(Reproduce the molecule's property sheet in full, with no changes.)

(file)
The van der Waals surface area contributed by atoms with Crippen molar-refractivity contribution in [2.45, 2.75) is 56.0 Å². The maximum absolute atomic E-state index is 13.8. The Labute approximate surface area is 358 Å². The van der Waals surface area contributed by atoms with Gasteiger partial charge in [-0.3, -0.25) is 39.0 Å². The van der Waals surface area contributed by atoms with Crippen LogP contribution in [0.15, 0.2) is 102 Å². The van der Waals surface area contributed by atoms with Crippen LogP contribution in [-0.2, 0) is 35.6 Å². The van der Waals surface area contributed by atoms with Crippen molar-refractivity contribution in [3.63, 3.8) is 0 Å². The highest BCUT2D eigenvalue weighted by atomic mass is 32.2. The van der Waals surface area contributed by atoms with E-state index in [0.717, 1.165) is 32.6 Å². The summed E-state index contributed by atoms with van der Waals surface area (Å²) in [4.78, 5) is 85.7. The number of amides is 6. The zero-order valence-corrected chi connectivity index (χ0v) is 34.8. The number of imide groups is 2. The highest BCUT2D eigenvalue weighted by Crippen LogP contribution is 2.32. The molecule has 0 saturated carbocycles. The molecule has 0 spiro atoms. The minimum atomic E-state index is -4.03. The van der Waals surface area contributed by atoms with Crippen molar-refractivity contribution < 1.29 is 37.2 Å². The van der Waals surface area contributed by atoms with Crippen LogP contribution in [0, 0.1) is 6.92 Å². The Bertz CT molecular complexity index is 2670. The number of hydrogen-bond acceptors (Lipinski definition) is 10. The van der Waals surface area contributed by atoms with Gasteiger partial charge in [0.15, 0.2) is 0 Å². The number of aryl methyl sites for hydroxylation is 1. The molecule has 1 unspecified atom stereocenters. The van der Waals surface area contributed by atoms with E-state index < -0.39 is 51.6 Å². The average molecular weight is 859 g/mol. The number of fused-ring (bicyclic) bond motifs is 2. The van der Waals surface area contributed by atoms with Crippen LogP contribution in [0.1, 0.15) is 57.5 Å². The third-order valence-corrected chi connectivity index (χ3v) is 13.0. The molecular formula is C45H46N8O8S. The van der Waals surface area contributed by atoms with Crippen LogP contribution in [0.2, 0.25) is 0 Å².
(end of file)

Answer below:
The van der Waals surface area contributed by atoms with Crippen molar-refractivity contribution in [2.45, 2.75) is 56.0 Å². The maximum absolute atomic E-state index is 13.8. The Labute approximate surface area is 358 Å². The van der Waals surface area contributed by atoms with Gasteiger partial charge in [-0.3, -0.25) is 39.0 Å². The van der Waals surface area contributed by atoms with Crippen LogP contribution in [0.15, 0.2) is 102 Å². The van der Waals surface area contributed by atoms with Crippen LogP contribution in [-0.2, 0) is 35.6 Å². The van der Waals surface area contributed by atoms with Crippen molar-refractivity contribution in [3.63, 3.8) is 0 Å². The highest BCUT2D eigenvalue weighted by atomic mass is 32.2. The van der Waals surface area contributed by atoms with E-state index in [0.717, 1.165) is 32.6 Å². The summed E-state index contributed by atoms with van der Waals surface area (Å²) in [4.78, 5) is 85.7. The number of amides is 6. The zero-order valence-corrected chi connectivity index (χ0v) is 34.8. The number of imide groups is 2. The highest BCUT2D eigenvalue weighted by Crippen LogP contribution is 2.32. The molecule has 0 saturated carbocycles. The molecule has 0 spiro atoms. The minimum atomic E-state index is -4.03. The van der Waals surface area contributed by atoms with Crippen molar-refractivity contribution < 1.29 is 37.2 Å². The van der Waals surface area contributed by atoms with Crippen LogP contribution in [0, 0.1) is 6.92 Å². The Bertz CT molecular complexity index is 2670. The number of hydrogen-bond acceptors (Lipinski definition) is 10. The van der Waals surface area contributed by atoms with Gasteiger partial charge in [0.15, 0.2) is 0 Å². The number of aryl methyl sites for hydroxylation is 1. The molecule has 1 unspecified atom stereocenters. The van der Waals surface area contributed by atoms with E-state index < -0.39 is 51.6 Å². The average molecular weight is 859 g/mol. The number of fused-ring (bicyclic) bond motifs is 2. The van der Waals surface area contributed by atoms with Crippen LogP contribution in [0.1, 0.15) is 57.5 Å². The third-order valence-corrected chi connectivity index (χ3v) is 13.0. The molecular formula is C45H46N8O8S. The van der Waals surface area contributed by atoms with Crippen LogP contribution in [0.2, 0.25) is 0 Å².